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Sculptural simplicity, inspired by Brancusi

Inspired by the sculptural modernist works of Brancusi, Deadly Ponies Armadale is a humble yet intriguing store, subtly hidden behind steel mesh curtains.

Sculptural simplicity, inspired by Brancusi

Mirroring its product, Deadly Ponies Armadale is a stalwart of simple, sustainable sophistication. The store’s expertly executed palette is defined by clean lines and meticulous joinery that deliver a refined yet subtle quality, allowing the products to shine.

With five previous standalone Deadly Ponies stores under her belt, interior designer Katie Lockhart began exploring new ways to draw window shoppers in.

“Our clients asked us to further evolve our existing Deadly Ponies palette for this store and to really consider how the front window would act to engage the customer from the street,” says Lockhart.

What resulted was a refreshed rendition of the existing soft palette of pale wood joinery and creamy walls, with the distinct addition of stainless steel.

“We really wanted to up the ante – creating something special that we hadn’t ever done before,” says Deadly Ponies founder and creative director Liam Bowden.

“We developed a collection of different pieces and unique elements that were new to us, like our rotating wood window plinths, giving us the ability to show off our products three-dimensionally,” says Bowden.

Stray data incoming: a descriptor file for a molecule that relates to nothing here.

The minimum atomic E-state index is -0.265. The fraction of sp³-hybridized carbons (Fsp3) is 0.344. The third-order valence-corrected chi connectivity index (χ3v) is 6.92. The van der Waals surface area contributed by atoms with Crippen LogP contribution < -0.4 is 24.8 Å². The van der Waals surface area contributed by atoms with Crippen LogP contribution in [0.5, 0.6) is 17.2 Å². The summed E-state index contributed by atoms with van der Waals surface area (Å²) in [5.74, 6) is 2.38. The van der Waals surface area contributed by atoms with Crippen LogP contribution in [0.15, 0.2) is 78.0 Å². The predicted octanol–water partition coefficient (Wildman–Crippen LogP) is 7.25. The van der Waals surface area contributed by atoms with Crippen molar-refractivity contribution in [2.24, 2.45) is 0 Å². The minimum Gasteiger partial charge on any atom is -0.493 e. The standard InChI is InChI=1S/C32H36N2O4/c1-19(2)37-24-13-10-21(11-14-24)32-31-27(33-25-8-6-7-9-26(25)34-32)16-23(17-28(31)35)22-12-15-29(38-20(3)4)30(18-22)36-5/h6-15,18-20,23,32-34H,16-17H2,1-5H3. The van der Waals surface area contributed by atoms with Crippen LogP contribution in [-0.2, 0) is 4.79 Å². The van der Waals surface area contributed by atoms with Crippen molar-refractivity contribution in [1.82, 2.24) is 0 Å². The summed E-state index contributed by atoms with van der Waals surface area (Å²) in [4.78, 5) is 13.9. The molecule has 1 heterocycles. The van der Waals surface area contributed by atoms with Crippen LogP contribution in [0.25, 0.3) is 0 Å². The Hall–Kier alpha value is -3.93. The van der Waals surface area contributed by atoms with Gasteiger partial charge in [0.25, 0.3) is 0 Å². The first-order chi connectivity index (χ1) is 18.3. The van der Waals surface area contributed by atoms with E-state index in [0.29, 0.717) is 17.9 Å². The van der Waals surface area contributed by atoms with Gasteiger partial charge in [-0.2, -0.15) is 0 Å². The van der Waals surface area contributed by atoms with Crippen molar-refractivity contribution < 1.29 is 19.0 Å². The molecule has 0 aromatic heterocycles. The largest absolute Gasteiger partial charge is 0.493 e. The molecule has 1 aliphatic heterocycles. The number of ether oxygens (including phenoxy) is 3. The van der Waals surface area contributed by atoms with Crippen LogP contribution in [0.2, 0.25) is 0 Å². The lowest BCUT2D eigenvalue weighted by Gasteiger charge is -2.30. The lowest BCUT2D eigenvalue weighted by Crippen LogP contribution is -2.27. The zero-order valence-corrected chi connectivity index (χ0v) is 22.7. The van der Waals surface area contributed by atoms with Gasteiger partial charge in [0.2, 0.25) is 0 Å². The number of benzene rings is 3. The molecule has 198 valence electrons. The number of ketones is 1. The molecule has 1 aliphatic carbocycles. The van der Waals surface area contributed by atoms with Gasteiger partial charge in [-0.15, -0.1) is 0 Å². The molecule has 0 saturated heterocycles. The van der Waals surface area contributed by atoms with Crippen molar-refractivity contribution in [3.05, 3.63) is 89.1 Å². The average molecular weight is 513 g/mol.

An ongoing strong influence through Deadly Ponies’ previous stores, the sculptural modernist works of Brancusi provided inspiration for the plinths. An oak wood ball is placed between two panels to create the display columns, “creating a surreal illusion of the ball holding the weight of this extensive wood block,” says Bowden.

For Lockhart, the rotating plinths at the entrance are a favourite as they add “such an element of interest and intrigue as you window shop from the outside of the store,” she says.

Stainless steel mesh curtains hang behind the display window plinths, giving the space “a transparent, jewelbox-like feel,” according to Bowden.

The custom chain mail curtains delicately separate the window display from the interior, allowing only glimpses of what lies beyond. 

Beyond the stainless steel, the pale naturally oiled American Oak that makes up the sculptural plinths is the star of the show, acting also as joinery, flooring, furniture and framing. Skirting boards, which are distinctly embedded into the wall, are also made from the oak, and marble sits atop an oak table in the centre of the retail space.


“Just as our pieces are made from quality, sustainably sourced materials, so is every element within our Armadale store. We don’t promote the use of plastic, so instead have incorporated long-lasting materials such as wood, marble and stone,” says Bowden.

The space incorporates unique, standout pieces, including an antique lamp by Paul Evans, a pewter vase from Archibald Knox and a sculptural modernist chair with a back that rises in a soft triangular peak. A small artwork by Alec Pula Lewis, View of Country, adds a soft dash of colour to the walls.

“Our goal was to design a space that would delight and enhance our customers’ experience, now that we finally have a home for them locally,” says Bowden.

Katie Lockhart
katielockhart.com

Photography
Sean Fennessy

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Products Used In This Project

Custom Loose Fittings Manolas Bros
Base Shop Fitout Stag
Table lamp Paul Evans
Custom Chainmail Curtain Boegger Industech
Modernist Chair Art & Industry
Pewter Vase by Archibald Knox Art & Industry
White Lithophane Charger for Rosenthal, Germany, by Bjorn Winblad Geoffrey Hatty Applied Arts

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